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William Waterhouse (18 February 1931 in Londonmarker5 November 2007 in Florencemarker) was a distinguished British bassoonist and musicologist. He played with notable orchestras, was a member of the Melos Ensemble, professor at the Royal Northern College of Musicmarker, author of the Yehudi Menuhin Music Guide "Bassoon", of "The New Langwill Index", and contributor to the New Grove Dictionary of Music and Musicians.

Biography, orchestra positions

William Waterhouse studied at the Royal College of Musicmarker, the bassoon with Archie Camden, viola with Cecil Aronowitz, and harmony with the composer Gordon Jacob. From 1953 until 1955, he was second bassoonist in the orchestra of the Royal Opera at Covent Garden at the time of Maria Callas, Tito Gobbi, and Kirsten Flagstad. Later he stated that his most valuable lessons in phrasing were actually learned playing in the pit while accompanying opera singers. From 1955 until 1958 he played in the Orchestra della Svizzera Italiana in Lugano. He was the principal bassoonist in the London Symphony Orchestra 1958–1965, and in the BBC Symphony Orchestra 1965–1982, playing under such conductors as Cantelli, Toscanini, Furtwängler, Monteux, Karajan, Klemperer and Boulez.

Chamber musician

William Waterhouse was a member of the Melos Ensemble since 1959 and participated with the group in the premiere of the War Requiem by Benjamin Britten, conducted by the composer. With them, he recorded all the wind chamber music of Beethoven, and works by Nielsen, Janáček, Poulenc, Schubert and Jean Françaix. He wrote in 1995: "It was the remarkable rapport between this pair of lower strings" (i.e. Terence Weil and Cecil Aronowitz) "which remained constant throughout a succession of distinguished leaders, that gave a special distinction to this outstanding ensemble."

Teacher

William Waterhouse was a professor at the Royal Northern College of Musicmarker from 1966 until 1996, when he served as Curator of the Collection of Historic Musical Instruments. He was awarded Fellowship of the College in 1991. In 1972, he became visiting professor at Indiana University, Bloomington. He was also guest professor in Melbournemarker and Banffmarker.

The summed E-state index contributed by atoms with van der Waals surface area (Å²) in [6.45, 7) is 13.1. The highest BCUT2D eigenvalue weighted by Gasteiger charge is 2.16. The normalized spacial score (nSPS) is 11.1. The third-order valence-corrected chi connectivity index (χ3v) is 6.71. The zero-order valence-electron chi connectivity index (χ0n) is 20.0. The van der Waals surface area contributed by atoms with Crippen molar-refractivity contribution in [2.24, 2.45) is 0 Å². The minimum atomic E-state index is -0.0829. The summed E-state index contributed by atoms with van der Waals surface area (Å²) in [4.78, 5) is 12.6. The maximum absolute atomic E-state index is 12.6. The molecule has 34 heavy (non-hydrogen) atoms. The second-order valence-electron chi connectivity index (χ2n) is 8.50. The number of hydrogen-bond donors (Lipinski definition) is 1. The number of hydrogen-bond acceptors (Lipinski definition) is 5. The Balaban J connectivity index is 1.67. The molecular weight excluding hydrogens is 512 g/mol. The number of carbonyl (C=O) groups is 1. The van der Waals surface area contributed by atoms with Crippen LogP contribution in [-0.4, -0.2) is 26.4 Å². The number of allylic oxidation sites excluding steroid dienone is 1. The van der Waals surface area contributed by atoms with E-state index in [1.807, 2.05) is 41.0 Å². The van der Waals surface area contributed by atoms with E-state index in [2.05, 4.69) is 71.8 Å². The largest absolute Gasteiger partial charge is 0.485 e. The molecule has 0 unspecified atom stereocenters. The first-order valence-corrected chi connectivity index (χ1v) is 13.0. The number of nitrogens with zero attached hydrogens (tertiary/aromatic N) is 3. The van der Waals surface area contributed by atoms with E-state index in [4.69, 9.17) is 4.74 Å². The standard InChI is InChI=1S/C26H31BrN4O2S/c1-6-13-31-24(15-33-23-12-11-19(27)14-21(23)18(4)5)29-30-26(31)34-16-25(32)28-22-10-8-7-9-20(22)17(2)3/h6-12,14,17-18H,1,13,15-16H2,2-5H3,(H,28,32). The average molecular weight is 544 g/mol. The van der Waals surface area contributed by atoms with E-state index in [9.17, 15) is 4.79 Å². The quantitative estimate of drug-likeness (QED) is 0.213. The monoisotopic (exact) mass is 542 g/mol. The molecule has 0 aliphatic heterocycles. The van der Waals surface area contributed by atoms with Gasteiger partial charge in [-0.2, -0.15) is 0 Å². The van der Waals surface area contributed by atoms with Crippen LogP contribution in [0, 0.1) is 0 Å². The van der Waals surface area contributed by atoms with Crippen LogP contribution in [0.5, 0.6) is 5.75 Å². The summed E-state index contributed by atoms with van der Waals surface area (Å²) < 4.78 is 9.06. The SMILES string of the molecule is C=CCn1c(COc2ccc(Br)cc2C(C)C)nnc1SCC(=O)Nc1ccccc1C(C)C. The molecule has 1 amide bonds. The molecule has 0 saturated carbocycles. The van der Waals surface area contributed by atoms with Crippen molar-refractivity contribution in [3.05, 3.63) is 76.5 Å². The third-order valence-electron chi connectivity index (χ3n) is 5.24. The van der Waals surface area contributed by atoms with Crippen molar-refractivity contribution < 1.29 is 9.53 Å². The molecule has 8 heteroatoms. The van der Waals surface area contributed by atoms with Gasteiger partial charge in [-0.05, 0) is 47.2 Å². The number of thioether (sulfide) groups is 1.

Author and editor

He contributed to the New Grove Dictionary of Music and Musicians and edited for both Musica Rara, Hofmeister, and Universal Edition. Among the rare music he rediscovered is a sonata for bassoon and piano by Anton Liste (1772–1832) that he recorded in 1998 with William Fong. Lyndesay G. Langwill, who had published his Index of Musical Wind-Instrument Makers in book form from 1960 in six editions, had designated William Waterhouse as his successor and had left him his archive of correspondence and books, before he died in 1983. After ten years of research The New Langwill Index: A dictionary of musical wind-instrument makers and inventors was published. This important work of reference was awarded the C.B. Oldman prize in 1995. Posthumously he received the Curt Sachs Award of the American Musical Instrument Society on May 31, 2008.

Juror of international competitions

He served on the jury of the ARD Musikwettbewerb in Munich in 1965, 1975, 1984 and 1990, as well as in Prague, Eindhoven, Markneukirchen, Potsdam and Victoria BC.

Double Reed Society

William Waterhouse was one of the co-founders of the British Double Reed Society in 1988 and was a member of the Society's Committee until his death. The IDRS 2009, the annual conference of the International Double Reed Society in Birmingham, was dedicated to him and Evelyn Barbirolli.

Music dedicated to William Waterhouse

Gordon Jacob dedicated to him the Suite for bassoon and string quartet and the Partita for solo bassoon, Jean Françaix the Divertissement and the Trio for oboe, bassoon and piano. dedicated his Trio op. 97 für Fagottino, Fagott und Kontrafagott to William Waterhouse. Stanley Weiner wrote a Sonata for Bassoon Solo op. 32. Graham Waterhouse dedicated Mouvements d’Harmonie and Hexenreigen to him and composed Phoenix Arising for bassoon and piano and Epitaphiumas a tribute to his father's memory.

Selected publications



References

External links




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